|Publication number||US5905196 A|
|Application number||US 09/003,957|
|Publication date||May 18, 1999|
|Filing date||Jan 7, 1998|
|Priority date||Jan 7, 1998|
|Publication number||003957, 09003957, US 5905196 A, US 5905196A, US-A-5905196, US5905196 A, US5905196A|
|Inventors||Thomas K Parshall|
|Original Assignee||Kaltec Scientific, Inc.|
|Export Citation||BiBTeX, EndNote, RefMan|
|Patent Citations (19), Referenced by (16), Classifications (8), Legal Events (6)|
|External Links: USPTO, USPTO Assignment, Espacenet|
The present invention relates to a method and apparatus for measuring temperature, or other physical characteristics, of a solid or fluid while in motion and inaccessible, and more particularly to a method and apparatus for measuring the infra-red energy created as the material to be measured is shearing across a face of an infra-red transparent lens.
Infra-red sensor devices are widely used for sensing and measuring temperature conditions in various industrial and scientific environments. The sensor elements are typically sold as a unit encapsulated in a cylindrical outer case to protect the sensor elements which are usually small, fragile and generally difficult to handle. The case provides physical and mechanical protection for the sensor elements. A sensing face of the infra-red sensor is typically located at one axially end of the cylindrical case, and electrical conductor leads capable of being attached to internal circuitry of the sensor extend from a position typically at or near the opposite end of the cylindrical outer case.
It is known to mount infra-red sensors in fixed locations relative to a test surface or area having a temperature characteristic to be monitored. Mounting typically is accomplished by a bracket having various gripping or clamping devices of well-known design. The bracket or other support is capable of being attached to any suitable, appropriately located surface, such as a fixed portion of a related apparatus, or other structure in which the sensor or related apparatus is enclosed. The sensing face of the sensor is aimed at a desired portion of a surface to be monitored. Generally, the distance between the sensing face and the monitored test surface is selected to control the total amount of surface area that falls within the operable range of the sensor. Accurate positioning relative to the surface to be monitored is required in order to obtain accuracy, reliability and overall usefulness of the sensor signals. The sensor signals are directly dependent on precise determination of the distance between the sensor face and the surface to be monitored. If the distance is greater than intended or less than intended, erroneous temperature readings are likely to result, or the sensor may fail to monitor the proper area of the surface to be monitored.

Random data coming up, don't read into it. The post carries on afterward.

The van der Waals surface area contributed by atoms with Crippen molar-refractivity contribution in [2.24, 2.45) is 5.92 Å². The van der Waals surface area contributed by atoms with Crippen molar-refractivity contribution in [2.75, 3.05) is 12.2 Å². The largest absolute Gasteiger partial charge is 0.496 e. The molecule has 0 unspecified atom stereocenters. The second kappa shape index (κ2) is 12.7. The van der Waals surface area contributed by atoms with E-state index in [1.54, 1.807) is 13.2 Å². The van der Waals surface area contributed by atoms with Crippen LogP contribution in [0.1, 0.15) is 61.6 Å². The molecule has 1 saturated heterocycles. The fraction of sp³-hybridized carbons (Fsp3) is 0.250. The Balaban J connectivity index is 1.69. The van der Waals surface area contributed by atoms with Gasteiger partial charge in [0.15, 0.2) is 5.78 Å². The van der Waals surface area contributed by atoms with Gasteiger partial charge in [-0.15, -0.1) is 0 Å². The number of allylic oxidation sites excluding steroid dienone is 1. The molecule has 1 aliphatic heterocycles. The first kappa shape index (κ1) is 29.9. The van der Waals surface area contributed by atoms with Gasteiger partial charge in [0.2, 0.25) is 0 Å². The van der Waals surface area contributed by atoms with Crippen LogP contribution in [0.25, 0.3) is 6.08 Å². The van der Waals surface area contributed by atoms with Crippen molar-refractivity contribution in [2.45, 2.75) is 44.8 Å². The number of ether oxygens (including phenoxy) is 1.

Known optical temperature measurement devices include a probe having a sensor with temperature-dependent light-absorbing properties. The sensor is in optical communication with a source of light and a detector such as a spectrophotometer. A characteristic factor and a temperature-dependent factor can be derived from measurements of the amount of light transmitted through the sensor by analyzing the change in the absorbance characteristics of the sensor material with changes in temperature. The choice of temperature-sensing materials depends on the desired temperature range and sensitivity of the measurement, and the physical condition expected at the location. The sensor can be made of substantially non-electrically-conducting materials to minimize electrical interference when used in electromagnetic fields and near sources of leakage current. The probe can be made of substantially non-electrically-conducting and non-thermally-conducting materials, minimizing the effects of stray electromagnetic fields, leakage currents, and thermal conductivity on the measurement. Additional information regarding known optical temperature measurement devices and methods can be obtained from U.S. Pat. No. 5,358,396 issued on Sep. 20, 1994 which is incorporated herein by reference. Additional details regarding infra-red thermal couples can be obtained from U.S. Pat. No. 5,399,018 issued Mar. 21, 1995 which is incorporated herein by reference.